Trade wind and Monsoon
The trade winds (also called trades) are the prevailing pattern of easterly surface winds found in the tropics towards the Earth's equator. The trade winds blow predominantly from the northeast in the Northern Hemisphere and from the southeast in the Southern Hemisphere. The trade winds act as the steering flow for tropical cyclones that form over world's oceans. Trade winds also steer African dust westward across the Atlantic Ocean into the Caribbean Sea, as well as portions of southeast North America.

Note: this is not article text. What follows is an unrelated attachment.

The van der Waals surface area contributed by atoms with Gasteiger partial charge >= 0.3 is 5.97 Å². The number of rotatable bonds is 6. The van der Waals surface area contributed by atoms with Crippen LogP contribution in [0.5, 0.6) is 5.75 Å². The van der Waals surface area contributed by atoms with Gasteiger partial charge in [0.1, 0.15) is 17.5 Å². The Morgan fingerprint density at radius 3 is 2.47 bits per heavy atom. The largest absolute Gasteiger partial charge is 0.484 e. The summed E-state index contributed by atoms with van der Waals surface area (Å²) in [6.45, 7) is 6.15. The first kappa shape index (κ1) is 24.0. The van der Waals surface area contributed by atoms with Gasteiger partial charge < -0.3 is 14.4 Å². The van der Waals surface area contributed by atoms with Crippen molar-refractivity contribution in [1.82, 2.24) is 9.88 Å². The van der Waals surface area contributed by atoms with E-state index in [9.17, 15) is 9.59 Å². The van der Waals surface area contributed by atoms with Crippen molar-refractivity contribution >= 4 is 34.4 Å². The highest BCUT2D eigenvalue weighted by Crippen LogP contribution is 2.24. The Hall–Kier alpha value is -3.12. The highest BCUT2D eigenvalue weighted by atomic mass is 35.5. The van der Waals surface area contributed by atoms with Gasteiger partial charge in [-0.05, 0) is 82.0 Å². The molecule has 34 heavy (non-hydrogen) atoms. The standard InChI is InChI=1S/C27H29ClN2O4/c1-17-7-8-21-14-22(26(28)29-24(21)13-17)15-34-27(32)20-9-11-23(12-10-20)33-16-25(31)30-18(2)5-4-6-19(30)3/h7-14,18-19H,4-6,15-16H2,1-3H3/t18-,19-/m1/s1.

A monsoon is a seasonal prevailing wind that lasts for several months within tropical regions. The term was first used in English in India, Bangladesh, Pakistan, and neighboring countries to refer to the big seasonal winds blowing from the Indian Ocean and Arabian Sea in the southwest bringing heavy rainfall to the area. Its poleward progression is accelerated by the development off a heat low over the Asian, African, and North American continents during May through July, and over Australia in December.